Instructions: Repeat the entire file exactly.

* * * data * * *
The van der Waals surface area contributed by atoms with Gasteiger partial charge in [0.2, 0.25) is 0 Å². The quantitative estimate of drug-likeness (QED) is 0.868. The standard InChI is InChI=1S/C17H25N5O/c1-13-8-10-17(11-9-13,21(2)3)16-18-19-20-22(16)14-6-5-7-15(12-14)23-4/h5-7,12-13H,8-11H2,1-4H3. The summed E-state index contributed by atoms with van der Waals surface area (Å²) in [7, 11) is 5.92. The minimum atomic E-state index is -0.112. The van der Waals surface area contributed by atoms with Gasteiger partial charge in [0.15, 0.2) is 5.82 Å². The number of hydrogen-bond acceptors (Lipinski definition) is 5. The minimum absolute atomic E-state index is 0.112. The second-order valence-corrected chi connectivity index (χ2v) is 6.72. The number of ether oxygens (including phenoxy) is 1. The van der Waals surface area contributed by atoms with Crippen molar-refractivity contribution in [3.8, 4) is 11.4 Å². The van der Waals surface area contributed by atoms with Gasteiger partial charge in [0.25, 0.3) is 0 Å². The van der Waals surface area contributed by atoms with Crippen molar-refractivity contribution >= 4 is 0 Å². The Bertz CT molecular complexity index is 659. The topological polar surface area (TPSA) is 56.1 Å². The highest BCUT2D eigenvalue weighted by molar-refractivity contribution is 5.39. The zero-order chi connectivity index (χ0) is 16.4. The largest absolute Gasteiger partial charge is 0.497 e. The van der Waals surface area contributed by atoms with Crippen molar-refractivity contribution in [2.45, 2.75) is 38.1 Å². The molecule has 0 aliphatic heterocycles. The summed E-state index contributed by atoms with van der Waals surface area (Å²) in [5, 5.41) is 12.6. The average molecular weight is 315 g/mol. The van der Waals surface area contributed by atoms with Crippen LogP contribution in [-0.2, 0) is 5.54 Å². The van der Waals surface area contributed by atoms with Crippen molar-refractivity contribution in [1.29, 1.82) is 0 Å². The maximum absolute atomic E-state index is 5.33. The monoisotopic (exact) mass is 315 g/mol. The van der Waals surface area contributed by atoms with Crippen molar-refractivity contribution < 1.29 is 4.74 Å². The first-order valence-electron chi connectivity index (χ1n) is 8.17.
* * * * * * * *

The van der Waals surface area contributed by atoms with Gasteiger partial charge in [0.2, 0.25) is 0 Å². The quantitative estimate of drug-likeness (QED) is 0.868. The standard InChI is InChI=1S/C17H25N5O/c1-13-8-10-17(11-9-13,21(2)3)16-18-19-20-22(16)14-6-5-7-15(12-14)23-4/h5-7,12-13H,8-11H2,1-4H3. The summed E-state index contributed by atoms with van der Waals surface area (Å²) in [7, 11) is 5.92. The minimum atomic E-state index is -0.112. The van der Waals surface area contributed by atoms with Gasteiger partial charge in [0.15, 0.2) is 5.82 Å². The number of hydrogen-bond acceptors (Lipinski definition) is 5. The minimum absolute atomic E-state index is 0.112. The second-order valence-corrected chi connectivity index (χ2v) is 6.72. The number of ether oxygens (including phenoxy) is 1. The van der Waals surface area contributed by atoms with Crippen molar-refractivity contribution in [3.8, 4) is 11.4 Å². The van der Waals surface area contributed by atoms with Gasteiger partial charge in [0.25, 0.3) is 0 Å². The van der Waals surface area contributed by atoms with Crippen molar-refractivity contribution >= 4 is 0 Å². The Bertz CT molecular complexity index is 659. The topological polar surface area (TPSA) is 56.1 Å². The highest BCUT2D eigenvalue weighted by molar-refractivity contribution is 5.39. The zero-order chi connectivity index (χ0) is 16.4. The largest absolute Gasteiger partial charge is 0.497 e. The van der Waals surface area contributed by atoms with Crippen molar-refractivity contribution in [2.45, 2.75) is 38.1 Å². The molecule has 0 aliphatic heterocycles. The summed E-state index contributed by atoms with van der Waals surface area (Å²) in [5, 5.41) is 12.6. The average molecular weight is 315 g/mol. The van der Waals surface area contributed by atoms with Crippen LogP contribution in [-0.2, 0) is 5.54 Å². The van der Waals surface area contributed by atoms with Crippen molar-refractivity contribution in [1.29, 1.82) is 0 Å². The maximum absolute atomic E-state index is 5.33. The monoisotopic (exact) mass is 315 g/mol. The van der Waals surface area contributed by atoms with Crippen molar-refractivity contribution < 1.29 is 4.74 Å². The first-order valence-electron chi connectivity index (χ1n) is 8.17.